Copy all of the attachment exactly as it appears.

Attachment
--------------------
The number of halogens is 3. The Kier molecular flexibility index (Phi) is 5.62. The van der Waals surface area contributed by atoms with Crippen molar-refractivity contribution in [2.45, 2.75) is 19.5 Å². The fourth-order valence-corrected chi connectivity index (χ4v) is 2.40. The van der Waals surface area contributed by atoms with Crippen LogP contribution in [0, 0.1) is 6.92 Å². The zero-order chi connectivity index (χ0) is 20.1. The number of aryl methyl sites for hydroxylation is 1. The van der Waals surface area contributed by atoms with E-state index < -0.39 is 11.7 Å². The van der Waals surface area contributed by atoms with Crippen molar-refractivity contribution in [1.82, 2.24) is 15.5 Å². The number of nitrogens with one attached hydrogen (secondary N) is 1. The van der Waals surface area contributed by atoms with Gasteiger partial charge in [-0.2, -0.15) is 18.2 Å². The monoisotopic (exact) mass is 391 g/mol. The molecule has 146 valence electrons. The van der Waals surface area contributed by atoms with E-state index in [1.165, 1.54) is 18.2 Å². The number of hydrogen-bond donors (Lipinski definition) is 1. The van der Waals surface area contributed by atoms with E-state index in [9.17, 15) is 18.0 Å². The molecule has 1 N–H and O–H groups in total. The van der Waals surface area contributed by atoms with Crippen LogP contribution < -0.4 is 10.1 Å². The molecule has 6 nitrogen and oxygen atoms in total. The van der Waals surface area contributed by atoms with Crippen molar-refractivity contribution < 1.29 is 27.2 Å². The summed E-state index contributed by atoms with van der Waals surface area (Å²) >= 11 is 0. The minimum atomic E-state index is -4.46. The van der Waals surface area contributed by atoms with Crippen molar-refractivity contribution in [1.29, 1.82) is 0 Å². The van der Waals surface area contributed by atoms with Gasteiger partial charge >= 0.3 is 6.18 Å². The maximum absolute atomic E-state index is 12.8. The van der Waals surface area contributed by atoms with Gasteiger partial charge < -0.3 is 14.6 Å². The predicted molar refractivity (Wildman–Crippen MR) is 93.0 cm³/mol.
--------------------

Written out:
The number of halogens is 3. The Kier molecular flexibility index (Phi) is 5.62. The van der Waals surface area contributed by atoms with Crippen molar-refractivity contribution in [2.45, 2.75) is 19.5 Å². The fourth-order valence-corrected chi connectivity index (χ4v) is 2.40. The van der Waals surface area contributed by atoms with Crippen LogP contribution in [0, 0.1) is 6.92 Å². The zero-order chi connectivity index (χ0) is 20.1. The number of aryl methyl sites for hydroxylation is 1. The van der Waals surface area contributed by atoms with E-state index < -0.39 is 11.7 Å². The van der Waals surface area contributed by atoms with Crippen molar-refractivity contribution in [1.82, 2.24) is 15.5 Å². The number of nitrogens with one attached hydrogen (secondary N) is 1. The van der Waals surface area contributed by atoms with Gasteiger partial charge in [-0.2, -0.15) is 18.2 Å². The monoisotopic (exact) mass is 391 g/mol. The molecule has 146 valence electrons. The van der Waals surface area contributed by atoms with E-state index in [1.165, 1.54) is 18.2 Å². The number of hydrogen-bond donors (Lipinski definition) is 1. The van der Waals surface area contributed by atoms with E-state index in [9.17, 15) is 18.0 Å². The molecule has 1 N–H and O–H groups in total. The van der Waals surface area contributed by atoms with Crippen LogP contribution < -0.4 is 10.1 Å². The molecule has 6 nitrogen and oxygen atoms in total. The van der Waals surface area contributed by atoms with Crippen molar-refractivity contribution < 1.29 is 27.2 Å². The summed E-state index contributed by atoms with van der Waals surface area (Å²) >= 11 is 0. The minimum atomic E-state index is -4.46. The van der Waals surface area contributed by atoms with Crippen molar-refractivity contribution in [1.29, 1.82) is 0 Å². The van der Waals surface area contributed by atoms with Gasteiger partial charge >= 0.3 is 6.18 Å². The maximum absolute atomic E-state index is 12.8. The van der Waals surface area contributed by atoms with Gasteiger partial charge < -0.3 is 14.6 Å². The predicted molar refractivity (Wildman–Crippen MR) is 93.0 cm³/mol.